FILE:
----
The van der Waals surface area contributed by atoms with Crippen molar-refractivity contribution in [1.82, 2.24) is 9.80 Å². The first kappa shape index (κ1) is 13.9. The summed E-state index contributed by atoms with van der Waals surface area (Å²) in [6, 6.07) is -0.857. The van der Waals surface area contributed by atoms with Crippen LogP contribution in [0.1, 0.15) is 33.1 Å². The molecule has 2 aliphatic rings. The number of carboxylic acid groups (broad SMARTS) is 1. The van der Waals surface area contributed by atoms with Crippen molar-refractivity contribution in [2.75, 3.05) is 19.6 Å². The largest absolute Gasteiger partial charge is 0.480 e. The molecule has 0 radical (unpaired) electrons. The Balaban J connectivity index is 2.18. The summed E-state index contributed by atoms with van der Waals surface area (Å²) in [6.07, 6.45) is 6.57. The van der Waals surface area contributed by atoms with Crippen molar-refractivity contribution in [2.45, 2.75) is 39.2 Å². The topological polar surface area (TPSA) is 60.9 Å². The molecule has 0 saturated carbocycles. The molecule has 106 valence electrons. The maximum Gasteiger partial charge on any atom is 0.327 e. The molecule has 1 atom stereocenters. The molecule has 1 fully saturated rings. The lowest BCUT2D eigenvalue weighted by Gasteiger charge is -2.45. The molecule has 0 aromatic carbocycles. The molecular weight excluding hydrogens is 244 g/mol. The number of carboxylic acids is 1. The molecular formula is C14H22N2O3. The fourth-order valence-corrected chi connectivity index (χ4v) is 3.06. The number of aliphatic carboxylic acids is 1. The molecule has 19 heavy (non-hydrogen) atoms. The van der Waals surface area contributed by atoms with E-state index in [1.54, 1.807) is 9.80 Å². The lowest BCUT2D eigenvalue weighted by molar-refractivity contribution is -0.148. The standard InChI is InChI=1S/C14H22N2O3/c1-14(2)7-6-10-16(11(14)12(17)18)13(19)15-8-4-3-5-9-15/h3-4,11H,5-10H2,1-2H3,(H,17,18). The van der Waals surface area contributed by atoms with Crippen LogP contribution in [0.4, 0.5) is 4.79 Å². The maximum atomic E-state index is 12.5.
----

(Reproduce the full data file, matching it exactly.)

The van der Waals surface area contributed by atoms with Crippen molar-refractivity contribution in [1.82, 2.24) is 9.80 Å². The first kappa shape index (κ1) is 13.9. The summed E-state index contributed by atoms with van der Waals surface area (Å²) in [6, 6.07) is -0.857. The van der Waals surface area contributed by atoms with Crippen LogP contribution in [0.1, 0.15) is 33.1 Å². The molecule has 2 aliphatic rings. The number of carboxylic acid groups (broad SMARTS) is 1. The van der Waals surface area contributed by atoms with Crippen molar-refractivity contribution in [2.75, 3.05) is 19.6 Å². The largest absolute Gasteiger partial charge is 0.480 e. The molecule has 0 radical (unpaired) electrons. The Balaban J connectivity index is 2.18. The summed E-state index contributed by atoms with van der Waals surface area (Å²) in [6.07, 6.45) is 6.57. The van der Waals surface area contributed by atoms with Crippen molar-refractivity contribution in [2.45, 2.75) is 39.2 Å². The topological polar surface area (TPSA) is 60.9 Å². The molecule has 0 saturated carbocycles. The molecule has 106 valence electrons. The maximum Gasteiger partial charge on any atom is 0.327 e. The molecule has 1 atom stereocenters. The molecule has 1 fully saturated rings. The lowest BCUT2D eigenvalue weighted by Gasteiger charge is -2.45. The molecule has 0 aromatic carbocycles. The molecular weight excluding hydrogens is 244 g/mol. The number of carboxylic acids is 1. The molecular formula is C14H22N2O3. The fourth-order valence-corrected chi connectivity index (χ4v) is 3.06. The number of aliphatic carboxylic acids is 1. The molecule has 19 heavy (non-hydrogen) atoms. The van der Waals surface area contributed by atoms with E-state index in [1.54, 1.807) is 9.80 Å². The lowest BCUT2D eigenvalue weighted by molar-refractivity contribution is -0.148. The standard InChI is InChI=1S/C14H22N2O3/c1-14(2)7-6-10-16(11(14)12(17)18)13(19)15-8-4-3-5-9-15/h3-4,11H,5-10H2,1-2H3,(H,17,18). The van der Waals surface area contributed by atoms with Crippen LogP contribution in [0.4, 0.5) is 4.79 Å². The maximum atomic E-state index is 12.5.